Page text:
Food Manufacturing, News, Sustainability

Action plan to reduce fruit and vegetable food waste

End Food Waste Australia in collaboration with the Australian Bananas Growers’ Council, Melons Australia, and the horticulture industry have released a new nation-wide plan to help save fresh produce and halve Australia’s food waste by 2030. 

According to End Food Waste Australia, fruits and vegetables are Australia’s most wasted foods.

More than three million tonnes of fruit and vegetables go to waste every year in Australia, that’s enough to fill the Melbourne Cricket Ground to the brim five times.

New action plans have been developed to tackle horticulture food waste, identifying the nine priority actions to reduce food waste from farm to retail.

The Horticulture Sector Action Plan provides an Australian-wide view of key horticulture food waste root causes and identifies the most impactful actions to reduce food waste.

“Reducing horticulture food waste is critical to reaching Australia’s goal of halving food waste by 2030 and will have positive impacts for everyone,” says Dr Steven Lapidge chief executive officer of End Food Waste Australia.

“Tackling fresh produce waste would provide billions of dollars of economic benefits, reduce the growing environmental impact of our food system, and will directly help feed millions more food insecure Australians every year.”

The nine key action areas identified in the plan aim to reduce fresh produce food waste that occurs at every stage of the food supply chain, on farm, during transportation and manufacturing, and in retail stores.

Interventions include improving food waste data and measurement, exploring whole crop purchasing arrangements, reviewing product specifications, improving logistics to get fresh produce to food rescue charities, investing in and growing value-add opportunities and Australia’s upcycled foods market, such as freeze-dried fruits, vegetable powders and many more.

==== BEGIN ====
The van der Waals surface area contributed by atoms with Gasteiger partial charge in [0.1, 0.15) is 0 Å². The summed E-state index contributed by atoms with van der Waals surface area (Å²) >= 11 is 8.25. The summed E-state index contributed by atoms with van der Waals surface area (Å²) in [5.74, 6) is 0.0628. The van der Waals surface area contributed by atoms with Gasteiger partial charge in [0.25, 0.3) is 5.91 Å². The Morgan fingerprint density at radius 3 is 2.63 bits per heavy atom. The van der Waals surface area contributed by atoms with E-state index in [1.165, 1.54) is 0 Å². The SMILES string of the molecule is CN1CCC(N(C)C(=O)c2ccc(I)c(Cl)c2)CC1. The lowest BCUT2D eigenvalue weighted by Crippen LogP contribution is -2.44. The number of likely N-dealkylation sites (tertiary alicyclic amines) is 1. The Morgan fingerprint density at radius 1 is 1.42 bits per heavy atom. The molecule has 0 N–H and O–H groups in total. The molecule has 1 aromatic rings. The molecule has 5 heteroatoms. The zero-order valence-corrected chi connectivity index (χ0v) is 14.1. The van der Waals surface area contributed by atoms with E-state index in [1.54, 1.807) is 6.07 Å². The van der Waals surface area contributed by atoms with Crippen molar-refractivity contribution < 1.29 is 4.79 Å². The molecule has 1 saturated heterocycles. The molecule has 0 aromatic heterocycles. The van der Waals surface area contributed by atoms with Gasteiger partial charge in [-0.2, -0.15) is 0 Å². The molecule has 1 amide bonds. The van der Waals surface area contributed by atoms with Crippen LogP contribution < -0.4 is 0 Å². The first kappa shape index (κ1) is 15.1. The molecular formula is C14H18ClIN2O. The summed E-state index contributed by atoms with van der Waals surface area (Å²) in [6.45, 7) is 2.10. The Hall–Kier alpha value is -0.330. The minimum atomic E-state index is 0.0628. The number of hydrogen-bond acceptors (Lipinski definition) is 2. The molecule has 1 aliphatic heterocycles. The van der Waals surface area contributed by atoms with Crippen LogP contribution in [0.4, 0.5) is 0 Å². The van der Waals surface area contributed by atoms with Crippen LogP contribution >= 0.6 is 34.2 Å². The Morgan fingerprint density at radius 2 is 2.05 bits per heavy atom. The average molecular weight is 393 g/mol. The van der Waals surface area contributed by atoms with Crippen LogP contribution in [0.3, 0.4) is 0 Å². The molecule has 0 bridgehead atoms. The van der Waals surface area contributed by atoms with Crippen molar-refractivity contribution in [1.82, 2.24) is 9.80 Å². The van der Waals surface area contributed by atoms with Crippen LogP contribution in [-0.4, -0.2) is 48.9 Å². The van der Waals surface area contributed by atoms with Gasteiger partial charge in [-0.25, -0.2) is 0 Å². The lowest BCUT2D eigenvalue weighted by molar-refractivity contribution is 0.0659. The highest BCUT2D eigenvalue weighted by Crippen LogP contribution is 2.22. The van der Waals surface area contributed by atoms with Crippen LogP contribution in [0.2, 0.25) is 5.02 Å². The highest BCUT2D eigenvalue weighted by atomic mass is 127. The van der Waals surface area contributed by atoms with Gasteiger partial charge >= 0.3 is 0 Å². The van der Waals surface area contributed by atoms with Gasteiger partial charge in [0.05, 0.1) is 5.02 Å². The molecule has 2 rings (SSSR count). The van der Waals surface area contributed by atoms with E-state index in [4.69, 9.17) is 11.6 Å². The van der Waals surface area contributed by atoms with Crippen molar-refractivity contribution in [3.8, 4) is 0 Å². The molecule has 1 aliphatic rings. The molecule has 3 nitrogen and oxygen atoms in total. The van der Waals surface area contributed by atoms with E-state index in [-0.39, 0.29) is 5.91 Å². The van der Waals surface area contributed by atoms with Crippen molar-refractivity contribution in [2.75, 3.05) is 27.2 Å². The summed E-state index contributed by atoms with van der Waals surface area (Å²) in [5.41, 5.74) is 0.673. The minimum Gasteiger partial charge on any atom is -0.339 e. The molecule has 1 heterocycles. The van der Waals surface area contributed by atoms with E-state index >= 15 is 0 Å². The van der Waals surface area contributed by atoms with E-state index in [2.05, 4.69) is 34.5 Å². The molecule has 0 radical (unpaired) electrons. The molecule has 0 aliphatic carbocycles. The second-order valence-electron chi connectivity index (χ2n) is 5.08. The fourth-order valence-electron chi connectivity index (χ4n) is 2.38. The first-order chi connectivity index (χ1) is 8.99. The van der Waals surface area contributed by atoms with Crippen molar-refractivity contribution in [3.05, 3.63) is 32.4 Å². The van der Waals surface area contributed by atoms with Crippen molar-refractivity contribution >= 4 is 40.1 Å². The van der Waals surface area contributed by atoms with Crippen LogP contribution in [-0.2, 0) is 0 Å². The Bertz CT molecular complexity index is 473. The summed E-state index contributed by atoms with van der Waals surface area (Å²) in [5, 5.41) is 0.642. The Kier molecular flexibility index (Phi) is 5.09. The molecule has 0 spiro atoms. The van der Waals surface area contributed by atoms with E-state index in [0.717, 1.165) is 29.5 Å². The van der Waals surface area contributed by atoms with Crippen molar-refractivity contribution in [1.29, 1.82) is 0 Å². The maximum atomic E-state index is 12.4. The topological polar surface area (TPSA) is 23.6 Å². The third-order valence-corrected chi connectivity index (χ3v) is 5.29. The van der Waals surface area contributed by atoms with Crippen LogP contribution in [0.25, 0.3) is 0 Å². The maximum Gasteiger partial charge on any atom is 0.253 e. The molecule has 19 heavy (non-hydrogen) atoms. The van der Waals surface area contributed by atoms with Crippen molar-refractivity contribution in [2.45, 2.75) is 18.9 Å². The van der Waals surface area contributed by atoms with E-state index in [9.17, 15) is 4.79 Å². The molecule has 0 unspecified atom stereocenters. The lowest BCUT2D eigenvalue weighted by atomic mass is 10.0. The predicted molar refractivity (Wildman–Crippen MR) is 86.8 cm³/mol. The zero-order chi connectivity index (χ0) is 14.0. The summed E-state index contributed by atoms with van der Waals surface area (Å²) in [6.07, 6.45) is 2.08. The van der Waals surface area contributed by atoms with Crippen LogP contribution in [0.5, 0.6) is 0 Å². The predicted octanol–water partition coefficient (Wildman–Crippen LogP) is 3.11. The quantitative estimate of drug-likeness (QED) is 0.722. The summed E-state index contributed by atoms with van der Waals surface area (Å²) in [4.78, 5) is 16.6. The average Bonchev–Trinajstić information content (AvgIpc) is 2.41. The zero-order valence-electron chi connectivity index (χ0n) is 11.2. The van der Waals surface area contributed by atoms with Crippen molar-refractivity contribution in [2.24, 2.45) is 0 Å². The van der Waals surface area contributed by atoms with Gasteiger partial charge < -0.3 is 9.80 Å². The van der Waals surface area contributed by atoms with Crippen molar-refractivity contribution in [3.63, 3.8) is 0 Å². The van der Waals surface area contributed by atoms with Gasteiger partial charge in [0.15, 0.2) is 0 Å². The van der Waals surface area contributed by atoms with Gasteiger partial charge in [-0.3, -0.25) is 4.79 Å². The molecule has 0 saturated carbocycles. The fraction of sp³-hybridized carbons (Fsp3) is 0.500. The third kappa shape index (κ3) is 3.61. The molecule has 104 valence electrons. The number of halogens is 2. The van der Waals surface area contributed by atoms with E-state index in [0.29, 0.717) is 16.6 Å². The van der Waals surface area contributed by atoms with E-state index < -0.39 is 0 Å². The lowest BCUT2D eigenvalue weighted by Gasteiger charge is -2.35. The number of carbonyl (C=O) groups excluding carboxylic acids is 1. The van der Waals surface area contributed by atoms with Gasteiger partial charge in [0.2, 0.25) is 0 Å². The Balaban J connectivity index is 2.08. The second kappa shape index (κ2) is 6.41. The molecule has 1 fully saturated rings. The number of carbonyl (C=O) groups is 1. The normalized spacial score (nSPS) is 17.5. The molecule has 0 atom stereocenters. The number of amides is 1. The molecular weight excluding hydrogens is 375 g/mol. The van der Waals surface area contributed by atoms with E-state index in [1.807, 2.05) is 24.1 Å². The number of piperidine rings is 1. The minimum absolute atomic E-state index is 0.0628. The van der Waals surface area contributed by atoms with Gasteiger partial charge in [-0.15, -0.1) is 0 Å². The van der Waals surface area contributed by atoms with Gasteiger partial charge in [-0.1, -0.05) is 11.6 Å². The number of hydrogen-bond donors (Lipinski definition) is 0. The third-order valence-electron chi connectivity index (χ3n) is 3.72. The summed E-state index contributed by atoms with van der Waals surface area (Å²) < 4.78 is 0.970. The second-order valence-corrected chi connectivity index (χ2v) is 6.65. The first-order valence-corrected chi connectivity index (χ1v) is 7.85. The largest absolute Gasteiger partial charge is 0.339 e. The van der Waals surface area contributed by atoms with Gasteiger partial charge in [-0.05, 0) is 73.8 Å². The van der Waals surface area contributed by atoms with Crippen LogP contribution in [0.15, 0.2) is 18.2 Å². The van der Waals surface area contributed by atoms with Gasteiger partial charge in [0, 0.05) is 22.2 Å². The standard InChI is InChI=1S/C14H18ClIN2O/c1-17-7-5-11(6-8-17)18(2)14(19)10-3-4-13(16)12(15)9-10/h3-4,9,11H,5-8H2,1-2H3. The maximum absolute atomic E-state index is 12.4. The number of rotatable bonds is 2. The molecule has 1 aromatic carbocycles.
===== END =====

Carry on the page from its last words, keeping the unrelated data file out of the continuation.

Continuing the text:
The most impactful interventions depend on the produce type, End Food Waste Australia state bananas and melons have led the way with dedicated Food Waste Action Plans and targeted priority actions.

“Food waste is a $36 billion challenge that is far too big for anyone, or any single sector, to tackle alone,” said Lapidge.

“The horticulture industry, with leadership from the bananas and melons industry and support from Queensland Government and Hort Innovation Australia have come together to demonstrate collaboration on sustainability leadership in the development of these plans,” he added.

Leon Collins, chairman of the Australian Banana Growers’ Council said the Australian Banana Growers’ Council were proud to be at the forefront of the horticulture industry in finding solutions to reduce banana food waste.

“Australian Banana growers have always embraced ways to improve our industry and this plan to reduce food waste is no exception,” said Collins.

Johnathon Davey, executive officer of Melons Australia and the Australian melon industry said, “This plan is strategic and presents a way forward and significant growth opportunities for our growers, for the melon industry, for all Australians and the environment.”

Davey said, “We acknowledge that by reducing food waste we create opportunities to improve grower and the broader supply chains profitability, reduce the environmental footprint of food waste and assist those Australians experiencing food insecurity.”

The Horticulture Sector Action Plan, Banana Food Waste Action Plan and Melon Food Waste Action Plan are available at www.endfoodwaste.com.au/horticulture

Australians across the food industry are invited to get involved in the plans Lapidge said, “Food industry businesses can begin enacting or supporting the priority actions listed in the plan and we invite other produce groups to sign up for Food Waste Action Plan. For producers wanting to take the next step we recommend joining the Australian Food Pact.”

The Horticulture Sector Action Plan is evidence-based with research supported by the End Food Waste Cooperative Research Centre, supported by the Australian Government Department of Industry, Science and Resources and Hort Innovation Australia, and in conjunction with Central Queensland University, RMIT University, and University of Southern Queensland, with foundational funding provided by the Queensland Government’s Recycling and Jobs Fund.

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